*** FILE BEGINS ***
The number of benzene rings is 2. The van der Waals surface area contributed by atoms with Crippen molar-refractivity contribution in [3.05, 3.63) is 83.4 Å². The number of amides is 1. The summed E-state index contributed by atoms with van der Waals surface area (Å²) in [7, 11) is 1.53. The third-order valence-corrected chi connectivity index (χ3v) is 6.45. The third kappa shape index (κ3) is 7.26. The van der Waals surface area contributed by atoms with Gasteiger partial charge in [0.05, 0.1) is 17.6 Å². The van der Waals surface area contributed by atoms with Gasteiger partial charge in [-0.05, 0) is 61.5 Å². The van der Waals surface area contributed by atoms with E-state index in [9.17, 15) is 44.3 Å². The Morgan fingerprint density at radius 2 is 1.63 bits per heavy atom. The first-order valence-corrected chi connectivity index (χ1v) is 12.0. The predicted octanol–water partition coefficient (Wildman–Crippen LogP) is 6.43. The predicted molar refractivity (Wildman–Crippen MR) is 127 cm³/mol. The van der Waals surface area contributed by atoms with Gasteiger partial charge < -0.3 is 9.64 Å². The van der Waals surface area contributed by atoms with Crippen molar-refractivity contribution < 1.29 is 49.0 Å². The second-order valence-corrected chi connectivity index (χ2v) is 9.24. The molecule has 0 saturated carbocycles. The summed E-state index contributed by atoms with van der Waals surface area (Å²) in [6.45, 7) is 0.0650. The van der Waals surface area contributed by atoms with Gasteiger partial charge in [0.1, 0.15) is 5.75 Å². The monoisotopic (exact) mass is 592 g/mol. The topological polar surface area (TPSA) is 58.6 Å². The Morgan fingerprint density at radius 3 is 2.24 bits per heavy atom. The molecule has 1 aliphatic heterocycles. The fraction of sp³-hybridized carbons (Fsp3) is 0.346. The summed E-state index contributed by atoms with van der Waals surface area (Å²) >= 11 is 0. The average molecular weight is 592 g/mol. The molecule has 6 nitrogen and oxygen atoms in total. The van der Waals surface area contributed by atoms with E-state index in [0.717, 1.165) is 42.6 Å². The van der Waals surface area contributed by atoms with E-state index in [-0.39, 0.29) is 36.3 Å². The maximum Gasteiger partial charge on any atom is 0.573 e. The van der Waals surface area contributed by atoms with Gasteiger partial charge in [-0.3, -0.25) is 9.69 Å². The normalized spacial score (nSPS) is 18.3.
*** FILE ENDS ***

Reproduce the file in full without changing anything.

The number of benzene rings is 2. The van der Waals surface area contributed by atoms with Crippen molar-refractivity contribution in [3.05, 3.63) is 83.4 Å². The number of amides is 1. The summed E-state index contributed by atoms with van der Waals surface area (Å²) in [7, 11) is 1.53. The third-order valence-corrected chi connectivity index (χ3v) is 6.45. The third kappa shape index (κ3) is 7.26. The van der Waals surface area contributed by atoms with Gasteiger partial charge in [0.05, 0.1) is 17.6 Å². The van der Waals surface area contributed by atoms with Gasteiger partial charge in [-0.05, 0) is 61.5 Å². The van der Waals surface area contributed by atoms with E-state index in [9.17, 15) is 44.3 Å². The Morgan fingerprint density at radius 2 is 1.63 bits per heavy atom. The first-order valence-corrected chi connectivity index (χ1v) is 12.0. The predicted octanol–water partition coefficient (Wildman–Crippen LogP) is 6.43. The predicted molar refractivity (Wildman–Crippen MR) is 127 cm³/mol. The van der Waals surface area contributed by atoms with Gasteiger partial charge < -0.3 is 9.64 Å². The van der Waals surface area contributed by atoms with Crippen molar-refractivity contribution < 1.29 is 49.0 Å². The second-order valence-corrected chi connectivity index (χ2v) is 9.24. The molecule has 0 saturated carbocycles. The summed E-state index contributed by atoms with van der Waals surface area (Å²) in [6.45, 7) is 0.0650. The van der Waals surface area contributed by atoms with Gasteiger partial charge in [0.1, 0.15) is 5.75 Å². The monoisotopic (exact) mass is 592 g/mol. The topological polar surface area (TPSA) is 58.6 Å². The Morgan fingerprint density at radius 3 is 2.24 bits per heavy atom. The molecule has 1 aliphatic heterocycles. The fraction of sp³-hybridized carbons (Fsp3) is 0.346. The summed E-state index contributed by atoms with van der Waals surface area (Å²) >= 11 is 0. The average molecular weight is 592 g/mol. The molecule has 6 nitrogen and oxygen atoms in total. The van der Waals surface area contributed by atoms with E-state index in [0.717, 1.165) is 42.6 Å². The van der Waals surface area contributed by atoms with E-state index in [-0.39, 0.29) is 36.3 Å². The maximum Gasteiger partial charge on any atom is 0.573 e. The van der Waals surface area contributed by atoms with Gasteiger partial charge in [-0.3, -0.25) is 9.69 Å². The normalized spacial score (nSPS) is 18.3.